Tuesday, March 9, 2010

An alternative hypothesis for the cuprates

In Mike Norman's nice review of the theory of superconductivity in the cuprates he states:

The RVB spin gap was probably the first prediction for the subsequently observed pseudogap phase. In RVB theory, the pseudogap phase corresponds to a spin singlet state (with its resulting spin gap) but no phase coherence in the charge degrees of freedom. One of the interesting ideas to emerge from this was an explanation for transport in this phase, which reveals a metallic behavior for in-plane conduction, but an insulating behavior for conduction between the planes. In the RVB picture, the metallic behavior is due to the fact that the holons can freely propagate. But to tunnel between the planes, the holons and spinons must recombine to form physical electrons, and this costs the spin gap energy, thus one obtains insulating like behavior for the c-axis conduction (Lee, Nagaosa, Wen, 2006). This “gap” has now been directly seen in c-axis infrared conductivity data (Homes et al., 1993).

However, it seems to me that there is now an alternative hypothesis to explain the c-axis infrared conductivity data, which does not require this exotic recombination of holons and spinons into an electron. This is provided by a paper by Michel Ferrero, Olivier Parcollet, Gabriel Kotliar, and Antoine Georges, discussed in this earlier post. The difference between in plane and interplane transport arises simply from the wavevector dependence of the interplane hopping matrix element. But, the observed gap is still due to the pseudogap.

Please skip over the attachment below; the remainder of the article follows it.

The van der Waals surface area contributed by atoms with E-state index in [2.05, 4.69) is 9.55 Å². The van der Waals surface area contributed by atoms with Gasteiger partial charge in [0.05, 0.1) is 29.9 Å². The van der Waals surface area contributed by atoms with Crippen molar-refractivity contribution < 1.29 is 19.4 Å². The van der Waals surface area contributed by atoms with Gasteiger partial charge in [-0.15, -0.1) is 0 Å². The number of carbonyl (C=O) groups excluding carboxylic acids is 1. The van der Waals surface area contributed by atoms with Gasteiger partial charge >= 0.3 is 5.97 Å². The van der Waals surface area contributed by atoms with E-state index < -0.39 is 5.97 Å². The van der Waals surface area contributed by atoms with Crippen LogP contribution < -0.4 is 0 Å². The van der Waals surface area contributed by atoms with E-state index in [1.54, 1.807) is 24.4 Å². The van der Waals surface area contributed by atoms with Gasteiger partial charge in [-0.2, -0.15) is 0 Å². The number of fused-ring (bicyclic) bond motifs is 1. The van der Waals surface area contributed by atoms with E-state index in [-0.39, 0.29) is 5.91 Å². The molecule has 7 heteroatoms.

1 comment:

  1. It seems to me that the two explanations you mention for the interlayer insulator are similar.

    In the Ferrero et. al. picture, the k-dependence of the interlayer hopping element has the effect of emphasizing the antinodal electrons' contribution to c-axis current (i.e. of suppressing the Fermi arc contribution). But since insulating behaviour results from the pseudogap, it could still be viewed as a consequence of the required recombination of hole and spin. Also, since the pseudogap vanishes at nodes, insulating behaviour that results from the pseudogap could only be expected if SOMETHING were suppressing the nodal current (even without Fermi arcs, the nodes themselves would give a semi-metallic contribution). So a k-dependent hopping element does not, as I undestand, move you away from the RVB picture of the interlayer insulator.

    Maybe the Ferrero et. al. predictions for in-layer current are different, however, from RVB. That is, ff the former relies on a small density of electrons (on the arcs) to carry current while the latter can draw on a large population of ungapped holons.